Treatments for Abnormal Bleeding
Many different things can cause abnormal uterine bleeding. Pregnancy is a common cause. Polyps or fibroids (small and large growths) in the uterus can also cause bleeding. Rarely, a thyroid problem, infection of the cervix or cancer of the uterus can cause abnormal uterine bleeding.
In most women, abnormal uterine bleeding is caused by a hormone imbalance. When hormones are the problem, doctors call the problem dysfunctional uterine bleeding, or DUB. Abnormal bleeding caused by hormone imbalance is more common in teenagers or in women who are approaching menopause.
These are just a few of the problems that can cause abnormal uterine bleeding. These problems can occur at any age, but the likely cause of abnormal uterine bleeding usually depends on your age.
Women in their teens, 20s and 30s
A common cause of abnormal bleeding in young women and teenagers is pregnancy. Many women have abnormal bleeding in the first few months of a normal pregnancy. Some birth control pills or the intrauterine device can also cause abnormal bleeding.
Some young women who have abnormal uterine bleeding do not release an egg from their ovaries (called ovulation) during their menstrual cycle. This is common for teenagers who have just started getting their periods. This causes a hormone imbalance where the estrogen in your body makes the lining of your uterus (called the endometrium) grow until it gets too thick. When your body gets rid of this lining during your period, the bleeding will be very heavy. A hormone imbalance may also cause your body not to know when to shed the lining. This can cause irregular bleeding (“spotting”) between your periods.
Women in their 40s and early 50s
In the years before menopause and when menopause begins, women have months when they don’t ovulate. This can cause abnormal uterine bleeding, including heavy periods and lighter, irregular bleeding.
Thickening of the lining of the uterus is another cause of bleeding in women in their 40s and 50s. This thickening can be a warning of uterine cancer. If you have abnormal uterine bleeding and you’re in this age group, you need to tell Doctor Ahdoot about it. It may be a normal part of getting older, but it’s important to make sure uterine cancer isn’t the cause.
How is abnormal uterine bleeding treated?
There are several treatment options for abnormal bleeding, depending on the cause of your bleeding, your age and whether you want to get pregnant in the future. Doctor Ahdoot can help you decide which treatment is right for you. Or, if Doctor Ahdoot decides that a hormone imbalance is causing your abnormal bleeding, you and Doctor Ahdoot may decide to wait and see if the bleeding improves on its own. Some treatment options include the following:
Birth control pills
Birth control pills contain hormones that can stop the lining of your uterus from getting too thick. They can also help keep your menstrual cycle regular and reduce cramping. Some types of birth control pills, especially the progestin-only pill (also called the “mini-pill”) can actually cause abnormal bleeding for some women. Let Doctor Ahdoot know if the pill you’re taking doesn’t control your abnormal bleeding.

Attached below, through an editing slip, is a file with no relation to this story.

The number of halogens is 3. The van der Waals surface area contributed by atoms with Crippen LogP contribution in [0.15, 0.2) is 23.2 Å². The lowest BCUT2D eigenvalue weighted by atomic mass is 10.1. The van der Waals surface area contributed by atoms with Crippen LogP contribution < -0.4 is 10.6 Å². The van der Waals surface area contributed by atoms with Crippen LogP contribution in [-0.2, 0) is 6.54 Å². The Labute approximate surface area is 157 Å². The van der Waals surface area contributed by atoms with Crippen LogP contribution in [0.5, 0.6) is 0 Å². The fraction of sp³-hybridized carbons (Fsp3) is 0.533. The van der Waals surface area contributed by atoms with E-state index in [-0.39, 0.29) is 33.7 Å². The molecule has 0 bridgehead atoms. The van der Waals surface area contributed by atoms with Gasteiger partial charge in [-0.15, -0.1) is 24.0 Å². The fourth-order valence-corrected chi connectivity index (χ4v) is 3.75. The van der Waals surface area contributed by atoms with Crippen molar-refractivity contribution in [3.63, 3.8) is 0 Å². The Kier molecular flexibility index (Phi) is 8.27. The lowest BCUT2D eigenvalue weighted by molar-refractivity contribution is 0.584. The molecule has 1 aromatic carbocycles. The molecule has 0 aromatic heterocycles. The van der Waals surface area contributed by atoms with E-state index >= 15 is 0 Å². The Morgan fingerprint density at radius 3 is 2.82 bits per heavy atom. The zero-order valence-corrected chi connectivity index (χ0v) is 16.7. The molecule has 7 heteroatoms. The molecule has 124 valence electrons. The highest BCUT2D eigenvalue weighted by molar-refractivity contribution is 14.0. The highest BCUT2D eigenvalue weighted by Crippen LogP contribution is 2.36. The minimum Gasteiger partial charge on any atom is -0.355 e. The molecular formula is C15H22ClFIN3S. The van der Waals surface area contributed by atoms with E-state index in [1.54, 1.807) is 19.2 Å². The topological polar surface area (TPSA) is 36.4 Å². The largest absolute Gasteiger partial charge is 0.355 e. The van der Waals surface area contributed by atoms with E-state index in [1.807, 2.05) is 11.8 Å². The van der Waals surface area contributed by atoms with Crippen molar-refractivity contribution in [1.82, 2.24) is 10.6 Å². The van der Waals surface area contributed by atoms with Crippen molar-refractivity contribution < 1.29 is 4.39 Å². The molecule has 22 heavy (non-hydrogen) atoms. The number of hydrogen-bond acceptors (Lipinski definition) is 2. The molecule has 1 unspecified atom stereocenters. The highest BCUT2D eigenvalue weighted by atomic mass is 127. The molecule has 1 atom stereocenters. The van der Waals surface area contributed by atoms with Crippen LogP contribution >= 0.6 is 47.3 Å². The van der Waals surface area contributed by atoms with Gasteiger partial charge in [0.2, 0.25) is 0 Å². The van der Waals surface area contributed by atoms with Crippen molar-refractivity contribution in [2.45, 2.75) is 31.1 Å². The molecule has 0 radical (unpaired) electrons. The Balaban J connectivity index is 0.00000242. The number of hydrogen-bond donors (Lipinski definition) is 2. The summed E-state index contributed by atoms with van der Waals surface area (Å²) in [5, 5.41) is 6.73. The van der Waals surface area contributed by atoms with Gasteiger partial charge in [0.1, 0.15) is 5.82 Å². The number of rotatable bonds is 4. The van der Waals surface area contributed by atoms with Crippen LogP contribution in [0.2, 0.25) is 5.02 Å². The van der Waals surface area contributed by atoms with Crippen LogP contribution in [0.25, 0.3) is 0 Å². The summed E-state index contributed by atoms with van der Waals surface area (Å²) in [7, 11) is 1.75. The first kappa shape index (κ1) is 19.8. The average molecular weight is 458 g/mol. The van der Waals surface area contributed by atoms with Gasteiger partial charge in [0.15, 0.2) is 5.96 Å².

Intrauterine device (IUD)
If birth control pills don’t control your bleeding, Doctor Ahdoot may suggest an IUD. An IUD is a small, plastic device that Doctor Ahdoot inserts into your uterus through your vagina to prevent pregnancy. One type of IUD releases hormones, and this type can significantly reduce abnormal bleeding. Like birth control pills, sometimes IUDs can actually cause abnormal bleeding. Tell Doctor Ahdoot if this happens to you.
A D&C, or dilatation and curettage
Procedure in which the opening of your cervix is stretched just enough so a surgical tool can be put into your uterus. The tool is used to scrape away the lining of your uterus. The removed lining is checked in a lab for abnormal tissue. A D&C is done under general anesthesia (while you’re in a sleep-like state).
If you’re having heavy bleeding, a D&C may be done both to find out the problem and to treat the bleeding. The D&C itself often makes heavy bleeding stop. Doctor Ahdoot will decide if this procedure is necessary.
This type of surgery removes the uterus. If you have a hysterectomy, you won’t have any more periods and you won’t be able to get pregnant. Hysterectomy is major surgery that requires general anesthesia and a hospital stay. It may require a long recovery period. Talk to Doctor Ahdoot about the risks and benefits of hysterectomy.
Surgical procedure that destroys the lining of the uterus. Unlike a hysterectomy, it does not remove the uterus. Endometrial ablation may stop all menstrual bleeding in some women. However, some women still have light menstrual bleeding or spotting after endometrial ablation. A few women have regular menstrual periods after the procedure. Women who have endometrial ablation still need to use some form of birth control even though, in most cases, pregnancy is not likely after the procedure.
Doctor Ahdoot can do endometrial ablation in several different ways. Newer endometrial ablation techniques do not require general anesthesia or a hospital stay. The recovery time after this procedure is shorter than recovery time after a hysterectomy.